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( Alcock ) empirical inquiry into post-mortem survival. Likewise, the early work of Joseph Banks Rhine in the United States focused con this subject. Gradually, the quest narrowed to the search for evidence of psychic abilities (or "psi" in today's terminology), but underlying this search, even as it does fo' many people today, lay the dies ire to estabI ish a scienti f ic teas is for supposed non-mater ial and immortal aspects of our existence . What is psi? It is not a simple matter to def ine this term because, f or one thing, there is a lack of agreement even within parapsychology as to what is its teas ic nature . In general terms, psi includes processes which involve the transfer of information or physical influence between one mi nd and another or one mi nd and an object when no known physical channel is involved. Extrasensory perception (ESP ~ is said to involve the ability to receive information from someone's mind directly or to receive information about a distant object or setting, or even to receive information about future events which have not as yet occurred, all this w1'chout_ belief it of any known phys ical channe ~ . Psychok ines is (PK) refers to the putative ability of the mind to influence objects directly - to move them or alter the ir movement- again without recourse to any known physical channel. Psi is essentially def ined negatively in that its occurence is OCR for page 601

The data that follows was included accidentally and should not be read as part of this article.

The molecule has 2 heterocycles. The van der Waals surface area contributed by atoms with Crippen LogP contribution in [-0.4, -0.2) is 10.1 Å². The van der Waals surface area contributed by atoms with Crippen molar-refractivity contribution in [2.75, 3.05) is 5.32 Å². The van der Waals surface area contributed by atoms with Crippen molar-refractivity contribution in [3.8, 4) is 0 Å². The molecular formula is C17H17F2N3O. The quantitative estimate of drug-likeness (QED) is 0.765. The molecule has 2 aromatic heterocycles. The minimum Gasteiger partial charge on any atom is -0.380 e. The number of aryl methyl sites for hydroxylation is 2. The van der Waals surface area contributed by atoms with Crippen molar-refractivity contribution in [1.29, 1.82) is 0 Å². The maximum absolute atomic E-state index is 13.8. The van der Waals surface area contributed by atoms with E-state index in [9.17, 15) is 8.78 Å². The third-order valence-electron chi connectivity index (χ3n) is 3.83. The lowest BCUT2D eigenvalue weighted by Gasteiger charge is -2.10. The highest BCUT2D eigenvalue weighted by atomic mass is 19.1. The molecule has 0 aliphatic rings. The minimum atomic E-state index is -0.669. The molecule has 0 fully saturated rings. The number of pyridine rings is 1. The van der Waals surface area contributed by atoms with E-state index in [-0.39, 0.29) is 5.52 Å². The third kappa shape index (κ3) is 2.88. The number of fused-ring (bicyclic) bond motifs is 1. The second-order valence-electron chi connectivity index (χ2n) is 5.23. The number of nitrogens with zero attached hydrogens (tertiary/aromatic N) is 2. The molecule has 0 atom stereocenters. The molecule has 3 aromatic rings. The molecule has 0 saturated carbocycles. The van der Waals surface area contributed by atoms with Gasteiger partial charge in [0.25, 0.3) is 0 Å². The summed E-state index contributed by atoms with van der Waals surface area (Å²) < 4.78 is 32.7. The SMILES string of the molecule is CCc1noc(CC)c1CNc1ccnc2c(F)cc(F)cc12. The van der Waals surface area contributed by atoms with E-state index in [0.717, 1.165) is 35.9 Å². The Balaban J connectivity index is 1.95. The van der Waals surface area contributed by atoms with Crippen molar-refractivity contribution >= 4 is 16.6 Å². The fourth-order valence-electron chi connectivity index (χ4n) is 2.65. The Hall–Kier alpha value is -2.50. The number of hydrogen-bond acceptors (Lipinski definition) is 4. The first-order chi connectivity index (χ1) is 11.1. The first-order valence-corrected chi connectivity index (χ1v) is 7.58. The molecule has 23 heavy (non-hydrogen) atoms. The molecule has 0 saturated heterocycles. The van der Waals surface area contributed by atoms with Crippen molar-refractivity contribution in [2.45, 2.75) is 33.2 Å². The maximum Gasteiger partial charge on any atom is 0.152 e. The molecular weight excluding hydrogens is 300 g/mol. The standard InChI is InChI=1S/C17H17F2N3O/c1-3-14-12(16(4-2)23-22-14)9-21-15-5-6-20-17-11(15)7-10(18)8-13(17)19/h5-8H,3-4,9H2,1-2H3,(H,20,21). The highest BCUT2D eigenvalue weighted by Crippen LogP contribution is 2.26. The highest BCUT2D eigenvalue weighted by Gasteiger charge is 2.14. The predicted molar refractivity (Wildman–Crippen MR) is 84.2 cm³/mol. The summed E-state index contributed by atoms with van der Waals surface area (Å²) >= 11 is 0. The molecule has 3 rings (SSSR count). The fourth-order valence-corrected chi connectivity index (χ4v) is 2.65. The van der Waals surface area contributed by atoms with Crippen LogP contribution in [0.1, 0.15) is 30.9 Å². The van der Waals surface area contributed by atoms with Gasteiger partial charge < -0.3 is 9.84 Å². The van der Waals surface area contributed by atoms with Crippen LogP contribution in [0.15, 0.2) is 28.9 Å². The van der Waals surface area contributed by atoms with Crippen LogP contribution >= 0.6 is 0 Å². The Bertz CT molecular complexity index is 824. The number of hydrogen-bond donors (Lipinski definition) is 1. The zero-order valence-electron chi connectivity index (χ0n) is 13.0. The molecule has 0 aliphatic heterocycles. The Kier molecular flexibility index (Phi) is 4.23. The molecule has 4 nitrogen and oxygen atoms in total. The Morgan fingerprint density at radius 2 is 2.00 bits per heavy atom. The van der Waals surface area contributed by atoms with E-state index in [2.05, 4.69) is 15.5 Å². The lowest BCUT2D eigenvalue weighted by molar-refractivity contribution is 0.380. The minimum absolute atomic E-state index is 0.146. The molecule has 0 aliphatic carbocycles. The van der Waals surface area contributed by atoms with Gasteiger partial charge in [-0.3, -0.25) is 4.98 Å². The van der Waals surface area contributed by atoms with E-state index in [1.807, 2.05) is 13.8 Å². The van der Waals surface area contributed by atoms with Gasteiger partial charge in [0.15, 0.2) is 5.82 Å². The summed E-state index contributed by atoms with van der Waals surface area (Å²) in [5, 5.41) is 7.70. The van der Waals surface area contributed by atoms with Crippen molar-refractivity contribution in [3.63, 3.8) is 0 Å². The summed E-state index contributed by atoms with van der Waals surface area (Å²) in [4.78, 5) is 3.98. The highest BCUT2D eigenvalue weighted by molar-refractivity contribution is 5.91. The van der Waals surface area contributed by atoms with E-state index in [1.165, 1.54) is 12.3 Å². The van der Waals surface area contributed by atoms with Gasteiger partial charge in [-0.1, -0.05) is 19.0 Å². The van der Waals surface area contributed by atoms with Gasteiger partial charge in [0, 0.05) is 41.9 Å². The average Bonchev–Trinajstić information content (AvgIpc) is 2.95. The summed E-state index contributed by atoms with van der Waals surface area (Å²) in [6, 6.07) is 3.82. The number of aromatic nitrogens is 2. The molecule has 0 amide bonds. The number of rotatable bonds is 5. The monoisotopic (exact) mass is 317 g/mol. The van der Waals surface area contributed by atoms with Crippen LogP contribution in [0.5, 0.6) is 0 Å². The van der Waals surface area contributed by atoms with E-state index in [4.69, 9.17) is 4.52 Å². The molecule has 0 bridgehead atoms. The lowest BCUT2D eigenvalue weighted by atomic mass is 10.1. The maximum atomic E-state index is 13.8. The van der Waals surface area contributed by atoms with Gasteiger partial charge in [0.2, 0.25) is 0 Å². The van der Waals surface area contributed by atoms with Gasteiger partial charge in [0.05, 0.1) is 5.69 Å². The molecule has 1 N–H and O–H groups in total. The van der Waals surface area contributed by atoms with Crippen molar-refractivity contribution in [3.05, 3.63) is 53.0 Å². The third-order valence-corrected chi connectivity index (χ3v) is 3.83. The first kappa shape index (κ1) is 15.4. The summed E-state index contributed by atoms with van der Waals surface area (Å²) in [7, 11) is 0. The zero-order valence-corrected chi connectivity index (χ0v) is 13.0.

(Alcock) physicalist explanations. Thus, i-f a physical explanation is overlooked, a particular event might be deemed to have been a demonstration of psi; upon discovering a the physical explanation, the psychic explanation would fall away. In recent years, in the attempt to be more rigourous, some parapsychologists have begun to take a "psi-as-anomaly" approaches. That is ~ rather than assuming that some process or phenomenon (e.g., "ESP") has occurred, "psi" is used as a label when results in some experiment are anomalous with current understanding of the way the universe operates. However, this approach has tts own problems, for there are many instances of empirical findings which are clearly anomalous but would not appear even to par-apsychologists ~ or perhaps especially to parapsychologists, to be instances of pS1 . Indeed, in order to capture the sense of what is meant when people talk about psi, it seems inescapable that one must include the notion that consciousness is directly interacting with other minds and with matter, and this interaction is unimpeded by the usual constraints imposed by the physical world. Psi, if it exists, seems intrinsically to violate certain traditional scientific assumptions about the nature of r eat ity, s uch as the notion that events cannot precede their cause. PSi processes appear to be unaffected by considerations of time or distance. No known physical matter 4